SP Edinson Volquez: 2 years, $15 million plus a $10 million club option ($2.0 million buyout)
SP Kwan-Hyun Kim: 6 years, $29 million plus two club options
SS Asdrubal Cabrera: 3 years, $21 million
RP Luke Gregerson: 3 years, $18 million
SP Brett Anderson: 2 years, $15 million
RP Kris Medlen: 2 years, $12 million plus $8 million club option ($1 million buyout)
OF Nori Aoki: 3 years, $18 million
1B Adam LaRoche: 1 year, $12 million
IF Jhung-Ho Kang: 4 years, $20 million
RP Casey Janssen: 3 years, $15 million
RP Sergio Romo: 2 years, $12 million
2B Darwin Barney: 2 years, $10 million (really)
RP Brandon Morrow: 2 years, $10 million
OF Torii Hunter: 1 year, $8 million
IF Emilio Bonifacio: 3 years, $10.5 million plus $5 million club option ($1.5 million buyout)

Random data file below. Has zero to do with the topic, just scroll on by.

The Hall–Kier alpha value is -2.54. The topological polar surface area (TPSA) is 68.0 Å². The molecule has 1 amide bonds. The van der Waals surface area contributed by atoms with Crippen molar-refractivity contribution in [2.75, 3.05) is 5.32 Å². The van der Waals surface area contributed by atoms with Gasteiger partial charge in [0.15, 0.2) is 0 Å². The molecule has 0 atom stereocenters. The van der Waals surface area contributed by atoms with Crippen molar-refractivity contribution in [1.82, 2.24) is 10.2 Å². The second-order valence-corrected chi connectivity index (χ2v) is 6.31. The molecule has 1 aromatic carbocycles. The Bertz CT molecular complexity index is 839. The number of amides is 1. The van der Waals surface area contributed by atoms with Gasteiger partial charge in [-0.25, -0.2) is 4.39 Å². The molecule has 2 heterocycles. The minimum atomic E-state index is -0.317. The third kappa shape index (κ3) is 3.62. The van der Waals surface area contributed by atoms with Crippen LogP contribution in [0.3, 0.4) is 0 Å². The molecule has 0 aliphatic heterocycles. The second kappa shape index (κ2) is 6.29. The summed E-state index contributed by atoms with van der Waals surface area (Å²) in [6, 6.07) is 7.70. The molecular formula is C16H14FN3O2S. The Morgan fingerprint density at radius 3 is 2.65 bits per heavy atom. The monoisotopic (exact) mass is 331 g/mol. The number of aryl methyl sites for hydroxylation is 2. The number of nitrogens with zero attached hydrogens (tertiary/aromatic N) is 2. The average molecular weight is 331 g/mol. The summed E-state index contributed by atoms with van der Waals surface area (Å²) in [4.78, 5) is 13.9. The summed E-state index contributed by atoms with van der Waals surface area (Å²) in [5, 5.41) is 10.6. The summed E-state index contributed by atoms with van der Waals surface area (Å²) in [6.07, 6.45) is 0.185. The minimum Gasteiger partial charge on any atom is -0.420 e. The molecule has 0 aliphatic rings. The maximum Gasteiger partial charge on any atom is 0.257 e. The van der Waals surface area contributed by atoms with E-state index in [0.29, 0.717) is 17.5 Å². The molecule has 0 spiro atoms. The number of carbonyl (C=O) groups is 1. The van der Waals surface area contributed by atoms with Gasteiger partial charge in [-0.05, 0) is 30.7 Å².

RP Luke Hochevar: 3 years, $10 million plus $4.5 million club option ($2.0 million buyout)
RP Zack Duke: 3 years, $10 million
OF Ichiro Suzuki: 1 year, $7 million
SP Ryan Vogelsong: 1 year, $7 million
RP Pat Neshek: 2 years, $8.5 million
2B Rickie Weeks: 1 year, $5 million plus $7 million club option ($1.0 million buyout)
SP Chad Billingsley: 1 year, $5 million plus $4 million in incentives
1B Billy Butler: 1 year, $6 million
SP Gavin Floyd: 1 year, $5.5 million
2B Hector Olivera: 3 years, $9 million
RP Mike Adams: 1 year, $4 million plus $5 million club option ($1.5 million buyout)
SS Stephen Drew: 1 year, $4 million
RP Jesse Crain: 1 year, $4 million
OF Alex Rios: 1 year, $4 million
RP Tom Gorzelanny: 2 years, $6 million
RP Francisco Rodriguez: 2 years, $6 million
SP Kyle Kendrick: 2 years, $5 million
RP Joba Chamberlain: 3 years, $7 million
RP Jason Frasor: 3 years, $6.5 million
RP Joe Beimel: 2 years, $4 million
RP Joel Peralta: 2 years, $4 million